Basically the illegal immigrants don't want to enter legally into the Schengen territory. If somebody […] would like to enter into the Schengen Area legally, they could, and can, enter legally at the border crossing points. (Interview, University of Public Service, Border Police Department, Hungary)
At the U.S.–Mexican border, the waiting time was up to several months or even years in 2019. Migrants who intended to apply for asylum were forced to stay in the very dangerous Mexican border cities without any support, or to try to cross the border undetected. A Mexican interview partner reported that due to the long waiting lists, some migrants gave up to try to apply to asylum in the U.S.:
[P]eople have decided they no longer want to cross the border because there is a long waiting list. Instead they are deciding […] to request for asylum here [in Mexico], but there is no information for them. (Interview, Asylum Access, Mexico)
However, a presidential proclamation by President Trump stated the aim to “channel these aliens to ports of entry, so that, if they enter the United States, they do so in an orderly and controlled manner instead of unlawfully”, as “entry at ports of entry at the southern border allows for orderly processing” (The White House, 2018). In both cases, the official logic said that fencing and waiting lists should guarantee legal and orderly entry, but the very long waiting lists show that in fact entry is very limited:
There's this frequently recurring logic of saying that those who knock on the door politely […] are welcome, but this is not really the case ‘cause, you know, the transit zones at the border, they are the gateways to these people officially, but the number of people admitted was dramatically decreased. […] So actually it turns out, at the end of the day, that nobody is welcome and the good ones are us and it's just purely us and them. (Interview, Migrant Solidarity Group of Hungary, Hungary)
In this context, the intertwinement of border fortifications and other practices (laws and policies) enabled the governments to transmit different and contradictory messages. Fortifications spread the message that “nobody is welcome” and that the border is under control. At the same time, policies such as waiting lists gave the pretense that there was a way for those “who knock on the door politely” and who obeyed the rules; they just had to wait their turn. If border research poses the question “Why don’t asylum seekers just get into line to come legally?” (FitzGerald, 2020, p. 5), the practices of fencing and waiting lists show that in fact there is no line that effectively provides access to asylum. However, it is no coincidence that there is something that looks like a line. Governments that are committed to human rights and the rule of law cannot simply acknowledge that they do not respect them. Policies such as waiting lists—combined with fences—are therefore used to create an image of legality and order.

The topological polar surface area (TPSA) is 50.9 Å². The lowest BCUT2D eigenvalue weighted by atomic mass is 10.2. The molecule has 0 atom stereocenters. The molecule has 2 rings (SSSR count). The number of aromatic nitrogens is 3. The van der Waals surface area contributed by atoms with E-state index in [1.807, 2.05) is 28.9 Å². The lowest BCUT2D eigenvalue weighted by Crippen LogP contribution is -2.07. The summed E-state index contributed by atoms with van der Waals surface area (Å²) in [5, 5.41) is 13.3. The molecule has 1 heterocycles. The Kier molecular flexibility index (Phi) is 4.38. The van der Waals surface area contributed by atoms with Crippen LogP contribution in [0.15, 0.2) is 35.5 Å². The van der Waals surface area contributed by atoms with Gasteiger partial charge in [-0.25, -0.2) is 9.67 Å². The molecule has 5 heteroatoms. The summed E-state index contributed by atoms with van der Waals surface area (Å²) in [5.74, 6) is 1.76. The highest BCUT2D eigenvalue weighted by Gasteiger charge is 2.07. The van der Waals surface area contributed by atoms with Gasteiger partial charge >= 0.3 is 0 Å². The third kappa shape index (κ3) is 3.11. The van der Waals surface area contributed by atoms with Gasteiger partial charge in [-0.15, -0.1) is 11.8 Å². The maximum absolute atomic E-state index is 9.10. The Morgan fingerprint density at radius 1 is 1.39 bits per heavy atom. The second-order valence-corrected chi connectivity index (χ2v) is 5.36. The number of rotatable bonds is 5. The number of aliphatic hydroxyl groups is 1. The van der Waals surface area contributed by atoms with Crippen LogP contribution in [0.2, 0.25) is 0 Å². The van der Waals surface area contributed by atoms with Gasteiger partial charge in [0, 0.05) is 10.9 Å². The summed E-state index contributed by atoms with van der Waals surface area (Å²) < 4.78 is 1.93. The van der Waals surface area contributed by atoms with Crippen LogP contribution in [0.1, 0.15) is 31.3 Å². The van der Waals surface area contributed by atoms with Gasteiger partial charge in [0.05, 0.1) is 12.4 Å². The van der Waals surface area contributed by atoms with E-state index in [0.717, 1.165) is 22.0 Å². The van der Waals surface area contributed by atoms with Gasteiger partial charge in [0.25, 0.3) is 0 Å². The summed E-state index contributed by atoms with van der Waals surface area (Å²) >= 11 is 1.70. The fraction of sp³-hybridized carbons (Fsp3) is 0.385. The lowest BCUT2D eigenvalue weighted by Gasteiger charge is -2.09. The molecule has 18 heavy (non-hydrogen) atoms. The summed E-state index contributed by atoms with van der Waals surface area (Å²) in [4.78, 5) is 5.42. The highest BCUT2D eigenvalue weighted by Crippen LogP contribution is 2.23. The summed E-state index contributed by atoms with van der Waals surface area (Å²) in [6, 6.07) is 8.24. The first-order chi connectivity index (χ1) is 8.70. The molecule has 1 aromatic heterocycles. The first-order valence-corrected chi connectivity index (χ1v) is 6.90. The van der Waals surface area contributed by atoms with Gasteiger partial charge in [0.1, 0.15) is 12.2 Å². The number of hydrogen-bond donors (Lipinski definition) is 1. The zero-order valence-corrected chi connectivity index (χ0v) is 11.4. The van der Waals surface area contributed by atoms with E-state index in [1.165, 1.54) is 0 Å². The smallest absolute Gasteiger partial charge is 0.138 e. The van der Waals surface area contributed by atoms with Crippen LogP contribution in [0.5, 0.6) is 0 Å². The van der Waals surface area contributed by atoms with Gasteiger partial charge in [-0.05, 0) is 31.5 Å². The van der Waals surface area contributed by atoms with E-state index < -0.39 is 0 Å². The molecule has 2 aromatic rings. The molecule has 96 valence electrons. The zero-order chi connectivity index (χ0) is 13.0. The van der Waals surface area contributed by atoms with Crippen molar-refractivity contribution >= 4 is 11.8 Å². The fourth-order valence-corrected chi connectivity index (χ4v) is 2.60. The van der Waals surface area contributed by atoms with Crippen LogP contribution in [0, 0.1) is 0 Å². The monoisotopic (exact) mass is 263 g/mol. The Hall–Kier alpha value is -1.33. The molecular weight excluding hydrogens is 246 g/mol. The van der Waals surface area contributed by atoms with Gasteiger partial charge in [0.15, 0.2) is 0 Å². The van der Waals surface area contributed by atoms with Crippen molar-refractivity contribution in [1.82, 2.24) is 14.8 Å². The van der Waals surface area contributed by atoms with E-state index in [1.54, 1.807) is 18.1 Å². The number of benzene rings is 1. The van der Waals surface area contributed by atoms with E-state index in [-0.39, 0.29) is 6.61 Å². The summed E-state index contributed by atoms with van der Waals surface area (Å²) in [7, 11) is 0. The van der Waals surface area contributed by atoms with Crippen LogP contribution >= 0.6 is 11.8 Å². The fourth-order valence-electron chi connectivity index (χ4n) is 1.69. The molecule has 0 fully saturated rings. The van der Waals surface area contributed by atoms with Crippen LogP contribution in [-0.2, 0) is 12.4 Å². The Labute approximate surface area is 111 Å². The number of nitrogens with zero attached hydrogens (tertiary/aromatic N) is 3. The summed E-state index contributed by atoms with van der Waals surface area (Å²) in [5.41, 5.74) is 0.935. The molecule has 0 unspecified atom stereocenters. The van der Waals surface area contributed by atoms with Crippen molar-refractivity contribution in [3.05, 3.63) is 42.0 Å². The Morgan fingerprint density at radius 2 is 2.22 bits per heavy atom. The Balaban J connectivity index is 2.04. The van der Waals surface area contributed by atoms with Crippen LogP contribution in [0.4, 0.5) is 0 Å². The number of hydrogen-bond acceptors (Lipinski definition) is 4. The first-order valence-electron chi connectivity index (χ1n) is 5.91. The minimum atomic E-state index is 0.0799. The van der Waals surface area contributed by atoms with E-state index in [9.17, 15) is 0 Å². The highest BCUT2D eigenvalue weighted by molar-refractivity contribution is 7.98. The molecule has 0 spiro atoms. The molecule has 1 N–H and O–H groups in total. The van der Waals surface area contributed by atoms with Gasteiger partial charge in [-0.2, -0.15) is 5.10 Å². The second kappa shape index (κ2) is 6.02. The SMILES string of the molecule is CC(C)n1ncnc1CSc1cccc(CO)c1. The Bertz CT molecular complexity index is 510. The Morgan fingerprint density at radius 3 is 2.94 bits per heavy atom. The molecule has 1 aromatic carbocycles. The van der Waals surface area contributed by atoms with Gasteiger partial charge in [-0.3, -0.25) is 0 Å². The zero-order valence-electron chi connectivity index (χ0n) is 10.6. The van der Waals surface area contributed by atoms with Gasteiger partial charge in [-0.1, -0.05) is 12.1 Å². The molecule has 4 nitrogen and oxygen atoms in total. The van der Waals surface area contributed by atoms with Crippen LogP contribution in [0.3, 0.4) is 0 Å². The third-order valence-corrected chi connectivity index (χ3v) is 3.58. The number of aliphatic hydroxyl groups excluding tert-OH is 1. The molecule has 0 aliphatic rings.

People in the United States don’t like illegality. They like to have people wait in a line rather than jump the fence. But there's no line for everybody. Not enough people are permitted to cross the line, so we're stuck in this conundrum. (Interview, Wilson Center, USA)
Creating a line that leads nowhere is a way for governments to block access to asylum without openly admitting it. It is a strategy for states to deal with “the challenge of doing justice to their own liberal ethics and related obligations, on the one hand, and, on the other, the interest of limiting and controlling migration and mobility” (Mau, 2020, p. 157). While fortifications are used to enforce the border line, changing laws are used to blur the same line when it comes to human rights, especially the rights to protection and access to asylum. This combination of hard borders and unclear rules allows states to ignore refugee rights without openly denying them. The symbolic function of border fences is widely discussed in border literature. The analysis provided here does not only empirically confirm the importance of this function, but also further elaborates it: Fences do create fear of a dangerous outside (Brown, 2010), but another aspect of their symbolic function is to maintain the image of order and legality in situations where international law and human rights are actually not respected and rapidly changing laws and policies deliberately create chaos that is supposed to make border crossing and access to asylum more difficult. This can be observed for both the Hungarian and the U.S. cases. Just as for the material function, the issue of asylum has a particular significance for the symbolic function: Since the right to asylum is recognized, the fence cannot exclusively symbolize exclusion vis-à-vis asylum seekers, but also has to suggest that they have a chance of being heard, if they only wait long enough in the line.
“At the end of the day it’s purely us and them”—the filter function
After highlighting the material and symbolic functions of border fortifications, this last section of the analysis discusses the implications of fences for filtering mobility. The U.S.–Mexican and the Hungarian–Serbian borders clearly work as filter borders: they allow regular movement and aim to provide smooth passage to those with papers and the right nationality, yet they involve substantial effort in order to deny entry to those defined as unwanted. The Hungarian and U.S. governments depict these undesired travelers as dangerous, criminal, and illegal. Yet in both cases, the state practices at the border prevent procedures that might prove whether or not a person has the right to stay. Asylum claims are not processed, and consequently the proclaimed illegality and criminality is not being investigated. At the Hungarian border, the majority of migrants in 2015 were most probably legitimate asylum seekers. However, due to the border fortification combined with practices such as waiting lists and transit zones, their claims were not processed: